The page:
Does a Judicial Error Cause a New and Independent Case Reliving Your Attorney of Legal Malpractice Liability in Massachusetts?
Perhaps but maybe not! We have encountered the following scenario several times recently: we send a 93A Demand letter to an attorney who has clearly lost rights or monies for their former client and the response, from the insurance defense trial lawyers is that it was the judge’s mistake, and, therefore, reliving the defendant attorney of any responsibility. Let’s note that usually this is just smoke and mirrors by the insurance folks. However, it is a great defense if it has some legs, because you can’t subpoena the judge to a deposition or trial, and the appeal period has likely run.
But, in a case that came down from the Supreme Judicial Court, Kiribati Seafood v. Dechert, 47 Mass. 111 (2017) the Court head that when the judicial error was foreseeable by the attorney, and the attorney neglects or fails to take measures to protect his or her client, the Court’s error becomes a “concurring cause” and the attorney can be held responsible.
Kiribati involved a “complex” set of facts and involved fishing boat repairs and litigation over the same in Tahiti and the Appeals Court of Papeete. That Court ordered documents to be produced and the Kiribati company sued their law firm, Dechert, in Massachusetts when the documents were allegedly not produced.
When Judicial Error was Not the Cause of the Client’s Harm
There are four criteria that the Court said a defendant attorney must satisfy to prove that his or her negligence was not the cause of the client’s harm: 1. It must has occurred after the original negligence; 2 it cannot be the consequence of the attorney’s negligence; 3. It caused a result that would not have followed from the original negligence; and, 4. The negligence was not reasonably foreseeable. If the defendant attorney can establish ALL of the above four (4) criteria then the judicial error will be found to be a “new and independent cause” of the harm to the client.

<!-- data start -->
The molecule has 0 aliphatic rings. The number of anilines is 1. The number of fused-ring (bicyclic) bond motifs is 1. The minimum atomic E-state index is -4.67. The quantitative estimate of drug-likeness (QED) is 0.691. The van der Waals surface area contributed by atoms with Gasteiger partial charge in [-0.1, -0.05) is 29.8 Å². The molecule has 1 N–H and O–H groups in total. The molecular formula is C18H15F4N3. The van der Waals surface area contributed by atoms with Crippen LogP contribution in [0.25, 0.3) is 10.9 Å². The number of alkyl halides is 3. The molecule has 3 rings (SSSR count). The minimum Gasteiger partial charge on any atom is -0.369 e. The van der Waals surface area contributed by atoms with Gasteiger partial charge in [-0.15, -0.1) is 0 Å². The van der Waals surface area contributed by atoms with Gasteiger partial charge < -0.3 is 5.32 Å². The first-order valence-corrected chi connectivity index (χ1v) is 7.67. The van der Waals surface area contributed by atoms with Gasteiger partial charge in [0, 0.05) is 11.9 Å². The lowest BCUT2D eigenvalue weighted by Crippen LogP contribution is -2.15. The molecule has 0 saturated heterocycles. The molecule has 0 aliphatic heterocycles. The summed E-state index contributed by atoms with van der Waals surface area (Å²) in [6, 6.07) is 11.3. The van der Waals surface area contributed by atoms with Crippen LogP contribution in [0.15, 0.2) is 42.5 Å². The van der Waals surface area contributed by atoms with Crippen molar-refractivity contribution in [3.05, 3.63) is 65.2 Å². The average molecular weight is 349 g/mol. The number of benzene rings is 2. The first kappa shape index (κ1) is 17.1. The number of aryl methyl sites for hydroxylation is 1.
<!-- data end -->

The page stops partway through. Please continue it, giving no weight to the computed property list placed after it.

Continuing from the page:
When Judicial Error was Foreseeable by the Attorney, It Becomes an Intervening Cause
However, when the defendant lawyer could have foreseen the judicial error, then the intervening cause becomes the cause and the defendant attorney can be found responsible for the client’s damages.
It is important to note that the Supreme Judicial Court did not adopt a rule that all judicial negligence excuses the attorney’s negligence. The SJC ruled that attorneys must take “reasonable and prudent” steps in response to judicial errors, especially when the judicial error could have been anticipated.
Back in the day, when the law was that the person who had the “last clear chance” to avoid the accident could be held responsible, the courts had clear insight as to how the facts of a case should be submitted to the jury. It’s axiomatic, now anyway, that if an attorney can prevent a judicial error, or assist in correcting it once made, that an attorney who fails to do so had the last clear chance to protect his or her client.
Call Burns & Jain for a Massachusetts Legal Malpractice Consultation
The attorneys at Burns & Jain have decades of experience representing victims of legal malpractice in Massachusetts. We are not licensed in Tahiti, but we are aggressive in representing our clients interests against the insurance defense trial lawyers. Call us for a free consultation.